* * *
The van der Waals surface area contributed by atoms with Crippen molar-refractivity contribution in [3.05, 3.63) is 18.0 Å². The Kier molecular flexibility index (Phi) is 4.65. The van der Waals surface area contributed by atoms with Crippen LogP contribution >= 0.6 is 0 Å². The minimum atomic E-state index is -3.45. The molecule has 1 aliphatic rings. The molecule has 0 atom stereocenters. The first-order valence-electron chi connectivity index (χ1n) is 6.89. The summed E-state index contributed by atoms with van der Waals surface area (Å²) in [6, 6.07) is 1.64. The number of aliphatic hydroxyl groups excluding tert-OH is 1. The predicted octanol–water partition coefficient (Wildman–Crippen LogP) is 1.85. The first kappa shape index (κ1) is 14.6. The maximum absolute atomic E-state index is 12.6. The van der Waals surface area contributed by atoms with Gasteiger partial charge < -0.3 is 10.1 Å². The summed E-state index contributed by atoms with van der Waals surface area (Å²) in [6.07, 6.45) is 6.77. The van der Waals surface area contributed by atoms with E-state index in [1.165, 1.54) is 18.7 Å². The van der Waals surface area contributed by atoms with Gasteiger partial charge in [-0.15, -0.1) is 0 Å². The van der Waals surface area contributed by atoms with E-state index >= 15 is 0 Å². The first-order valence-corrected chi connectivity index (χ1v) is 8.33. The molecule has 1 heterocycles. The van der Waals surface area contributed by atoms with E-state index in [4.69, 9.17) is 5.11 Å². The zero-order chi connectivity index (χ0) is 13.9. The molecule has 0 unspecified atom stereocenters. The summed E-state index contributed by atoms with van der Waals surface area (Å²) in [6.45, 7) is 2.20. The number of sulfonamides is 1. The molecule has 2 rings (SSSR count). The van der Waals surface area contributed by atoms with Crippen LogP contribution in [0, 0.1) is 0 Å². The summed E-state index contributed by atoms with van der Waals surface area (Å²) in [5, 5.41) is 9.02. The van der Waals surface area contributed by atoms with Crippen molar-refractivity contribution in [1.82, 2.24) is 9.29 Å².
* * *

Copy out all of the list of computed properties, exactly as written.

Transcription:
The van der Waals surface area contributed by atoms with Crippen molar-refractivity contribution in [3.05, 3.63) is 18.0 Å². The Kier molecular flexibility index (Phi) is 4.65. The van der Waals surface area contributed by atoms with Crippen LogP contribution >= 0.6 is 0 Å². The minimum atomic E-state index is -3.45. The molecule has 1 aliphatic rings. The molecule has 0 atom stereocenters. The first-order valence-electron chi connectivity index (χ1n) is 6.89. The summed E-state index contributed by atoms with van der Waals surface area (Å²) in [6, 6.07) is 1.64. The number of aliphatic hydroxyl groups excluding tert-OH is 1. The predicted octanol–water partition coefficient (Wildman–Crippen LogP) is 1.85. The first kappa shape index (κ1) is 14.6. The maximum absolute atomic E-state index is 12.6. The van der Waals surface area contributed by atoms with Gasteiger partial charge < -0.3 is 10.1 Å². The summed E-state index contributed by atoms with van der Waals surface area (Å²) in [6.07, 6.45) is 6.77. The van der Waals surface area contributed by atoms with E-state index in [1.165, 1.54) is 18.7 Å². The van der Waals surface area contributed by atoms with Gasteiger partial charge in [-0.15, -0.1) is 0 Å². The van der Waals surface area contributed by atoms with E-state index >= 15 is 0 Å². The first-order valence-corrected chi connectivity index (χ1v) is 8.33. The molecule has 1 heterocycles. The van der Waals surface area contributed by atoms with E-state index in [4.69, 9.17) is 5.11 Å². The zero-order chi connectivity index (χ0) is 13.9. The molecule has 0 unspecified atom stereocenters. The summed E-state index contributed by atoms with van der Waals surface area (Å²) in [6.45, 7) is 2.20. The number of sulfonamides is 1. The molecule has 2 rings (SSSR count). The van der Waals surface area contributed by atoms with Crippen LogP contribution in [0, 0.1) is 0 Å². The summed E-state index contributed by atoms with van der Waals surface area (Å²) in [5, 5.41) is 9.02. The van der Waals surface area contributed by atoms with Crippen molar-refractivity contribution in [1.82, 2.24) is 9.29 Å².